US inflation jumps again

Headline US CPI has jumped to 9.1% in June, much higher than the consensus of analyst forecasts at 8.8%. The headline CPI was 8.6% in May. Furthermore, although there was a decline in core CPI to 5.9% (from 6.0%) this was also higher than the consensus forecast of 5.7%.

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With the CPI basket rising by +1.3% Month-on-Month (+1.1% forecast), the big contributors to this leap were food and energy costs. Energy increased by +7.5% MoM (up 42% YoY) whilst whilst food increased by +1.0% MoM (+10.4% YoY).


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It is interesting to see that even when you strip out the obvious variables of Food and Energy, the Service less energy services which are a key contributor to the core CPI are still well over 5%. There is plenty for the Fed to do to get inflation under control. 

What does this mean?

Whilst the continued rise in the headline CPI is a concern, the core CPI also not falling back as quickly as hoped will be a concern too. 

This further bolsters the hawkish positioning of the Fed to certainly hike by +75 basis points in July. 


Initial Market Reaction

Markets have reacted fairly predictably to this surprise. US bond yields have jumped, the USD has strengthened, whilst US index futures have fallen. The Gold price also continues to be driven by its negative correlation with the USD.

  • US 10-year yield – has jumped by around +10bps. Higher than expected inflation drives selling pressure on bonds and pulls yields higher. Interestingly also the 2-year yield (which is a gauge of US interest rates versus the longer 10-year yield which is more of a growth and inflation gauge) has jumped by c. +15bps. This is baking in expectations of even tighter monetary policy.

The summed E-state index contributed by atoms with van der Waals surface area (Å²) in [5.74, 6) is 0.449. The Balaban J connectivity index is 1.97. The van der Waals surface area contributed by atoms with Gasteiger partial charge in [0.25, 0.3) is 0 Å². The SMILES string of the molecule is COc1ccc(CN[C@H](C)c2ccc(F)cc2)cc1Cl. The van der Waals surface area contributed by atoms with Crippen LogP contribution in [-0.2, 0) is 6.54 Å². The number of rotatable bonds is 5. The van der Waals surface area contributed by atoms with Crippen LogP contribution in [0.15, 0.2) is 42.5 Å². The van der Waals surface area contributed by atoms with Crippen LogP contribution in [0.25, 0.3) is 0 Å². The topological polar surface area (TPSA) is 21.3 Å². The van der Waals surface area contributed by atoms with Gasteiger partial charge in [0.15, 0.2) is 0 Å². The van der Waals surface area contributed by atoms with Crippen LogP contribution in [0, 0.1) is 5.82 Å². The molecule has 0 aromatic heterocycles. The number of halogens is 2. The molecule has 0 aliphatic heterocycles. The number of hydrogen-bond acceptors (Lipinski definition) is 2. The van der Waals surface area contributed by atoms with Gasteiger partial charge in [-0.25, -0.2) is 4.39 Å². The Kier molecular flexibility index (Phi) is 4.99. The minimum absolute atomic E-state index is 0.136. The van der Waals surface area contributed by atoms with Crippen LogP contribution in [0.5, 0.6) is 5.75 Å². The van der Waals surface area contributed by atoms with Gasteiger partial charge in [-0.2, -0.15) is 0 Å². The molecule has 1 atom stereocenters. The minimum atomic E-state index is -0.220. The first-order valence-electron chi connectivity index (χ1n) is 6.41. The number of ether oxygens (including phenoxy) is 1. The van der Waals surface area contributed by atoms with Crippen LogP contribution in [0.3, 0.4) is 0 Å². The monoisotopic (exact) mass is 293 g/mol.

• EUR/USD – has dropped -40/-50 pips. Crucially it is once more testing the key parity level. For now, though there is still an appetite to defend parity. This will be a question throughout the US session into the close tonight.
  • Gold – fell initially by -$20 but has then pared this to be only c. -$10 down.
  • S&P 500 futures – equity futures have dropped sharply by around -70 ticks (between -1.5%/-2.0%). The fear of more aggressive monetary policy tightening that could drive recession (very bad for equities) is clear.

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This material is for general information purposes only and is not intended as (and should not be considered to be) financial, investment or other advice on which reliance should be placed. INFINOX is not authorised to provide investment advice. No opinion given in the material constitutes a recommendation by INFINOX or the author that any particular investment, security, transaction or investment strategy is suitable for any specific person.